Change – Ken Murphy

Preacher: Ken Murphy is the pastor of Cypress Wesleyan Church—a multi-site church near the Columbus, Ohio area. He is a gifted leader and a compelling communicator. One of the things we love most about Ken though, is his humble bearing.

Sermon Link:

Sermons reveal a lot about preachers’ perspectives. Through “Change,” Pastor Ken Murphy provides us with some replication-worthy perspectives. Watch the sermon yourself to see which themes you identify, and take note of themes we’ve provided below.

Through this sermon, Ken shows us:

Contrast is Useful: “Sometimes we just get busy living life, then remember we should pray. So we just say, ‘God, would you just sprinkle your goodness and your grace on this?’ But God asks us in Scripture to live lives soaked and saturated in prayer.”  Great preachers don’t stop at lament; they offer a way forward. Murphy does this masterfully: offering a detailed account of how we shouldn’t be praying, then transitioning into the correct alternative. Preaching drives the church forward by creating new possibilities.

Message Mobilizes Mission: “Although change is difficult, change is the reason God came to us.” Jesus didn’t die for our programs; He died to make us new. Murphy utilizes his sermon as leverage towards his church’s mission. But more importantly, Murphy leverages his sermon to point towards Christ’s mission in the Incarnation. Preaching only drives the church forward when it locates itself within God’s work of redemption and transformation. Murphy reminds us of the mobilizing power of words. Preaching drives the church forward by imploring the congregation to be part of God’s work.

Movement Mirrors Message: Body language changes the congregation’s reception of the message. Although Murphy walked around the stage, his body movement was almost always purposeful. When saying “You have passed from death to life,” Murphy moves his hands (and his body) to indicate this procession. As Murphy says, “It’s not like you’re turning over a new leaf; the Holy Spirit is giving you a whole new life,” he motions his hands as if he was turning over a leaf, then moves to a different position on stage—indicating a larger change. As a result, the congregation has a visual “hook,” reminding them of the Spirit’s transformative power. Any lack of congruence between body and message creates a mixed set of signals that can subconsciously undercut the gospel.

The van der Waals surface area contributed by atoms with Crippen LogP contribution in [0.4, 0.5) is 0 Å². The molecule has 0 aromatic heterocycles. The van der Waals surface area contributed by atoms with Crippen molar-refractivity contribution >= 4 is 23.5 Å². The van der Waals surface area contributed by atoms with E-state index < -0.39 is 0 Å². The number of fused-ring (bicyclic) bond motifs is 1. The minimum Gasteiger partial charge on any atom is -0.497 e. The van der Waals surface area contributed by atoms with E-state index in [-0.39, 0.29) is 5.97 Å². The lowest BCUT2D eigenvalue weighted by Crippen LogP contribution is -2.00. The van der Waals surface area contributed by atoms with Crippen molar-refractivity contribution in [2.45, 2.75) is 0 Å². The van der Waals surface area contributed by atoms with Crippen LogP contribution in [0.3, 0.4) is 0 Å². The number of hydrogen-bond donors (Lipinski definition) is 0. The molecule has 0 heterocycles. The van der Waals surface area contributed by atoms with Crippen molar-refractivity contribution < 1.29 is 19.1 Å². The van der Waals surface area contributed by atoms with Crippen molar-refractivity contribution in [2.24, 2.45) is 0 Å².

We Journey Together: “Over the past 6-8 months, can you readily identify an area of your life where you clearly know the Holy Spirit has been speaking and convicting you—and as a result of your time together, you’ve changed? If not, maybe we’re stuck.” Exhortation can often feel like a “Me vs. You” proposition. Preachers often stand behind the pulpit decrying societal ills, never realizing their own part in propagating them. But great pastors don’t point fingers; they know they need redemption. Ken humbly delivers an exhortation that resembles a family chat. Rather than using “you” language, Ken uses “we” language. This subtle change enables the sermon to feel less like a lecture and more like a family chat. Because Ken sees the Gospel’s demand on his life, the church family is more likely to respond to the sermonic demands on their lives. Preaching drives the church forward by reflecting humility and togetherness.

Recap is Interwoven: “We’ve talked about this before.” This message is part of a series called “Come. Connect. Change.” On this final Sunday of the series, Ken gives an initial “recap” of the previous two weeks’ messages. But later on in the sermon, Murphy continues building upon the series’ previous sermons—describing how change often occurs by coming and connecting. This is the benefit of a series: rather than being standalone messages, each week’s sermon serves as a launching board for the next. In this final message, new visitors feel like they’ve been attending for the whole series; and regular attenders feel they have context for the day’s message. Both demographics win; neither has to “miss out” on Murphy’s sermon. Preaching drives the church forward when it’s inclusive, not confusing.

Action Steps:

  1. Construct A Series: As you build your next series, approach it like a construction project, not a lineup. “Lineup” series are comprised of standalone sermons next to one another. “Construction Project” series are comprised of distinct parts that build upon one another to reach a specific goal. You might think of them as successive floors in a building, each with it’s own reason to exist…but connected and foundational to the next.
  1. Evaluate Your Paradigm: Listen to your last sermon. Did you set up a “Me vs. You” paradigm, or did you use “We” language—reminding the congregation of your shared ownership of the Gospel’s implications? As you build your sermon this week, think of how your sermons can be more a family chat than a lecture.
  1. Mobilize Your Mission: As you prepare your next sermon, see how you can connect your message to your local church’s vision, your denomination’s core mantra, and God’s ongoing work on His universal church. Leadership from the pulpit is a key pastoral task that we all need to engage whether in youth ministry, young adult ministry, whole-church leadership, or even children’s ministry. Preaching is a powerful leadership tool that we can and should use wisely.

By Dave Ward and Ethan Linder

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